The primary aim of this analysis was to assess trends in cigarette brand market share via a secondary data analysis of a large, nationally representative data set (the National Survey on Drug Use and Health). This paper presents cigarette brand trends in America as they were reported from 2002 through 2013, which encompasses the period before (2002–2008) and after (2009–2013) Congress authorised Food and Drug Administration (FDA) regulation of tobacco products.16 These newly introduced regulations, including a ban on descriptive terms such as ‘light’ and ‘mild’, as well as a 2009 federal excise tax increase on cigarettes, have the potential to cause changes in the market share of cigarette brands. In addition, tobacco manufacturers of brands with a larger market share prior to the introduction of these regulations might be better positioned to withstand the regulatory burden than smaller manufacturers, helping to maintain their portion of the market.
Data for the current study come from the 2002 through 2013 public use data sets of the National Survey on Drug Use and Health (NSDUH), a nationally representative cross-sectional survey that assesses substance use behaviours in the USA civilian, non-institutionalised population aged 12+.17 Each year, approximately 70 000 eligible individuals complete the survey. The data before 2002 was collected using a different sampling frame, thus previous time periods were not included in our analysis. Thus, at the time the study was conducted researchers had access to NSDUH data from 2002 to 2013. Data were analysed in 2014.
NSDUH uses a 50 state design with independent, multistage area probability samples for each State and the District of Columbia to provide nationally representative data regarding tobacco use, alcohol use and other illicit drug use. Data are collected using computer-assisted personal interviewing for basic questions and audio computer-assisted self-interviewing to complete questions on substance use to encourage more truthful reporting.17 Complete information regarding data collection methods can be found online at http://www.oas.samhsa.gov/nsduh/methods.cfm.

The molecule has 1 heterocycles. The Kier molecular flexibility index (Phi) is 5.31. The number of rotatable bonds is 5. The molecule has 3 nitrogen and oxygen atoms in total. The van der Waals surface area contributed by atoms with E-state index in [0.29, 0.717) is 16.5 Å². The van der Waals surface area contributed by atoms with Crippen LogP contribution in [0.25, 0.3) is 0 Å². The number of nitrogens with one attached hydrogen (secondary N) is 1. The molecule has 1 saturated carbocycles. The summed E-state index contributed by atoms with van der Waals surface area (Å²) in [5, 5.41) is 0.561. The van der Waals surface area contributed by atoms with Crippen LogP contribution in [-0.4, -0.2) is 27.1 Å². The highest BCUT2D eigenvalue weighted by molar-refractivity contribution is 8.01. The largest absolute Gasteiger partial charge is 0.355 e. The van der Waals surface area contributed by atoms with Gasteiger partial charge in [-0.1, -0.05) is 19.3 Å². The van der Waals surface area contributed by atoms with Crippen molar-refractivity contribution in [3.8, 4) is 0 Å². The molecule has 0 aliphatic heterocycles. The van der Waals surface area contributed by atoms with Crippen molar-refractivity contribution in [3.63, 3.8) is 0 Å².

Cigarette brand measures
Our analysis is restricted to 164 343 current cigarette smokers who were at least 12 years of age or older, and had smoked at least one cigarette in the 30 days prior to the survey. Participants were asked to report if they had smoked a cigarette (even a part of a cigarette) in the past 30 days. If they acknowledged they had smoked in the past 30 days, they were then asked to report on the brand of cigarette they smoked most often. Using this usual brand variable, we conducted an initial examination of frequencies and focused our analyses to those brands that were among the top 10 brands for any of the years during the study period (2002–2013), resulting in a ‘short list’ of 14 brands. Note that our analysis focuses only on brand families, not sub-brands (eg, Full-Flavor vs ‘gold’), as the survey does not gather precise brand variant data.
The default weight in the public use data set (ANALWT3) weights the sample to the US population. Since we wanted to do an analysis looking at the market share for the cigarette brands, we adjusted these sampling weights to better reflect consumption patterns among the sample. ANALWT3 was multiplied by the number of cigarettes consumed on average each day, and by the number of days in the past month that participants reported smoking. Thus, the adjusted weight reflects the number of cigarettes smoked over the past 30 days among current smokers. The weight adjustment allows us to take into account consumption patterns among smokers and gives us a better indicator of the overall market with regards to the number of actual cigarettes smoked.
We used SUDAAN V.11 (RTI International, Research Triangle Park, North Carolina, USA) running in SAS V.9.4 (SAS Institute, Cary, North Carolina, USA) to account for the complex sampling frame. Once the data was collected, we determined the market share of all the top 10 cigarette brands using a crosstabs procedure which took into account the new weight variable we had constructed to account for the actual number of cigarettes smoked with regards to overall market share. We also conducted a trend analysis to look at changes among individual cigarette brands over the 12-year period using logistic regression. We observed a quadratic trend with Pall Mall, thus we assessed the quadratic trend for Pall Mall using a year×year term in the logistic regression model.